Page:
Story, photos and video by Jo Mathis/AAPS District News Editor
Jimmy Williams’ resume as an NFL football player, college and high school coach, and one of the greatest defensive players in the Nebraska Cornhuskers history—is one anyone in the field would envy.
Now he’s the new varsity football coach at Pioneer High School, a role he says is an answer to prayer, and a new opportunity to help form the lives of young men for the better.
“I love this game,” says Williams, as the players walked to a practice field at Pioneer last week. “There’s more to it than just teaching Xs and Os. And ultimately what they become when they leave is really the measure of your coaching.”
Williams replaces Bill Bellers, who stepped down in December after four seasons. He takes over a program that has been among the best in the state, making it to the playoffs in 12 of the past 20 seasons.
But for Williams, his eagerness to coach at Pioneer has nothing to do with prestige or final scores.
He says his focus is on process rather than outcome, because the former takes care of the latter; and it’s about establishing a day-to-day culture.
Williams believes that coaching is a calling, and looks for opportunities for his team to incorporate life lessons such as preparation, problem-solving, cooperation, hard work, and resilience.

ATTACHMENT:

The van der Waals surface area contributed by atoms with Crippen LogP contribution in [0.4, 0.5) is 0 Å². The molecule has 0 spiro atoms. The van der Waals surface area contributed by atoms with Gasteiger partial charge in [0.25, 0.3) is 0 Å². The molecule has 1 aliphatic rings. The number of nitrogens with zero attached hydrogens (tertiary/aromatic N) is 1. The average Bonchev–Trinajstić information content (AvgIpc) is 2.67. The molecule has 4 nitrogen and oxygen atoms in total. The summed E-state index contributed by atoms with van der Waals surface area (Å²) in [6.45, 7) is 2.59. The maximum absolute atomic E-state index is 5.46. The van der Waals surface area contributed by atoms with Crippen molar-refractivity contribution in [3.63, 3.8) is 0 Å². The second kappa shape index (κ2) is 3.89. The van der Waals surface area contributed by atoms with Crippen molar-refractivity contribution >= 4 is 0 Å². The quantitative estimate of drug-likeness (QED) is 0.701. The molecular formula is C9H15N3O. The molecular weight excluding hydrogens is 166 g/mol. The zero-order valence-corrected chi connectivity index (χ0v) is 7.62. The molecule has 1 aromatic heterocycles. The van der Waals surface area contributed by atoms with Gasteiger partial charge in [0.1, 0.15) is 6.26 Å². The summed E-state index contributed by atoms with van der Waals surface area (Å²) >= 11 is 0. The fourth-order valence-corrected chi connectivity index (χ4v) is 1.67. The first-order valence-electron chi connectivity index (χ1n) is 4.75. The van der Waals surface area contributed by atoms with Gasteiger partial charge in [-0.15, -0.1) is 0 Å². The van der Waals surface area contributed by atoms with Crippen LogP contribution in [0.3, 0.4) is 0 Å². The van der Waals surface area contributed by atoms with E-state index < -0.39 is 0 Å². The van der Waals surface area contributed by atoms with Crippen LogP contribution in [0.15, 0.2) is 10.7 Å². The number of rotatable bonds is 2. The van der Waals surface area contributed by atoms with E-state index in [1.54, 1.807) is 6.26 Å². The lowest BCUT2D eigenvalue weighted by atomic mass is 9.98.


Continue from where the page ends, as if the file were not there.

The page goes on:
Varsity running back coach Brendan Vorobiav (“Coach V”) says Williams is a perfect fit for what Pioneer is trying to accomplish.
“A lot of us believe, including himself, that Pioneer has an elite academic and football history we are trying to redevelop here,” he says. “The culture he’s trying to instill reminds me of the successful days when I was playing here. The kids are really buying it, and it’s just really great to see.”
Pioneer Athletic Director Eve Clara says the Pioneer community is excited to welcome Williams as its new head football coach.
“Jimmy brings a wealth of experience at the college and professional level to our program,” she says. “He is an enthusiastic, positive role model for our young people. He is passionate about using football as a means to improve the lives of our students.”
Being a father of 10 (he and his late wife had six children, and his wife, Jameka, has four children) means he knows a thing or two about a child’s psyche and development.
“Anytime you’re working with young people you’re parenting to a large degree, and I’ve had years of doing that,” says Williams, who grew up in a family of six boys and two girls. “And I think that when you’re intentional, you grow through the years and you learn, and grow in wisdom. So I think it adds to and impacts me to be more effective with young people.”
Three of Williams’ children attended Pioneer High School before he took a job at Western Michigan University in 2016, and that’s when he first developed an admiration for the school which has only increased in the last couple of months.
Williams loves when players he coached years ago come by to see him, bringing their families and sharing stories that prove the correlation between teamwork and success.
“I’m extremely demanding, but extremely loving,” he says. “These are young men and they want to be coached. They want to be successful and they really do want to respond to a demand. But they also want to know that you love them, that you care about them, that you understand them. So relationships are the foundation, and it’s critical.”
He says he feels privileged every time he’s around the players because he has an opportunity to help them become better men, and better men for others.
“As I’ve grown, hopefully I’ve become a better coach,” Williams says. “I try to envision who he will be from my time with him 10 years from now, 15 years from now. That’s elite coaching to me.”